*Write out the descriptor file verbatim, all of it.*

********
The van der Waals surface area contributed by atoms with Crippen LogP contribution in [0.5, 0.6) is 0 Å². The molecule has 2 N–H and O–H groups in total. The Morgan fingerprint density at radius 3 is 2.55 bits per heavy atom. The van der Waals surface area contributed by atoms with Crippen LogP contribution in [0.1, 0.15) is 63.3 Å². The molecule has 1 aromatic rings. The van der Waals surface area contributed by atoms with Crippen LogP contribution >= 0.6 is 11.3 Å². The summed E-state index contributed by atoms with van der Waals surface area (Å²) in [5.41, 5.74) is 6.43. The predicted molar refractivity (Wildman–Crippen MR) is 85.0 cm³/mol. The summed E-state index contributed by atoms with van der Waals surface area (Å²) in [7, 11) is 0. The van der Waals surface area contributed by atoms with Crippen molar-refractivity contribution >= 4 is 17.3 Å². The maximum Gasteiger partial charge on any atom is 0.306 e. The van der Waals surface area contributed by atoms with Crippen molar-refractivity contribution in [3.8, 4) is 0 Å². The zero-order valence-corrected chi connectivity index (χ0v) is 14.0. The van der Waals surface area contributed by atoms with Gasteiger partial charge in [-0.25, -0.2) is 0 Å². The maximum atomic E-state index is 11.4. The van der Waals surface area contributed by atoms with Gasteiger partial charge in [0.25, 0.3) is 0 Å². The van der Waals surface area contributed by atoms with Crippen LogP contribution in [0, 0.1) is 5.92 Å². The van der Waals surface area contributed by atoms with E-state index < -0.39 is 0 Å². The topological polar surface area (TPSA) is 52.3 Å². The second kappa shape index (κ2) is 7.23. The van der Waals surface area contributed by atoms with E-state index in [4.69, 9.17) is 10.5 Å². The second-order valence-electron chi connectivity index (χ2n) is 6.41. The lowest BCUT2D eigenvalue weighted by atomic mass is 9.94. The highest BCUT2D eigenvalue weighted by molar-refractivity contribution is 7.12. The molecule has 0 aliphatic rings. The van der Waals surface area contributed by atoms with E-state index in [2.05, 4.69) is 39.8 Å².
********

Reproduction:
The van der Waals surface area contributed by atoms with Crippen LogP contribution in [0.5, 0.6) is 0 Å². The molecule has 2 N–H and O–H groups in total. The Morgan fingerprint density at radius 3 is 2.55 bits per heavy atom. The van der Waals surface area contributed by atoms with Crippen LogP contribution in [0.1, 0.15) is 63.3 Å². The molecule has 1 aromatic rings. The van der Waals surface area contributed by atoms with Crippen LogP contribution >= 0.6 is 11.3 Å². The summed E-state index contributed by atoms with van der Waals surface area (Å²) in [5.41, 5.74) is 6.43. The predicted molar refractivity (Wildman–Crippen MR) is 85.0 cm³/mol. The summed E-state index contributed by atoms with van der Waals surface area (Å²) in [7, 11) is 0. The van der Waals surface area contributed by atoms with Crippen molar-refractivity contribution >= 4 is 17.3 Å². The maximum Gasteiger partial charge on any atom is 0.306 e. The van der Waals surface area contributed by atoms with Crippen molar-refractivity contribution in [3.8, 4) is 0 Å². The zero-order valence-corrected chi connectivity index (χ0v) is 14.0. The van der Waals surface area contributed by atoms with Gasteiger partial charge in [-0.25, -0.2) is 0 Å². The maximum atomic E-state index is 11.4. The van der Waals surface area contributed by atoms with Gasteiger partial charge in [0.25, 0.3) is 0 Å². The van der Waals surface area contributed by atoms with Crippen LogP contribution in [0, 0.1) is 5.92 Å². The van der Waals surface area contributed by atoms with E-state index < -0.39 is 0 Å². The topological polar surface area (TPSA) is 52.3 Å². The second kappa shape index (κ2) is 7.23. The van der Waals surface area contributed by atoms with E-state index in [4.69, 9.17) is 10.5 Å². The second-order valence-electron chi connectivity index (χ2n) is 6.41. The lowest BCUT2D eigenvalue weighted by atomic mass is 9.94. The highest BCUT2D eigenvalue weighted by molar-refractivity contribution is 7.12. The molecule has 0 aliphatic rings. The van der Waals surface area contributed by atoms with E-state index in [2.05, 4.69) is 39.8 Å².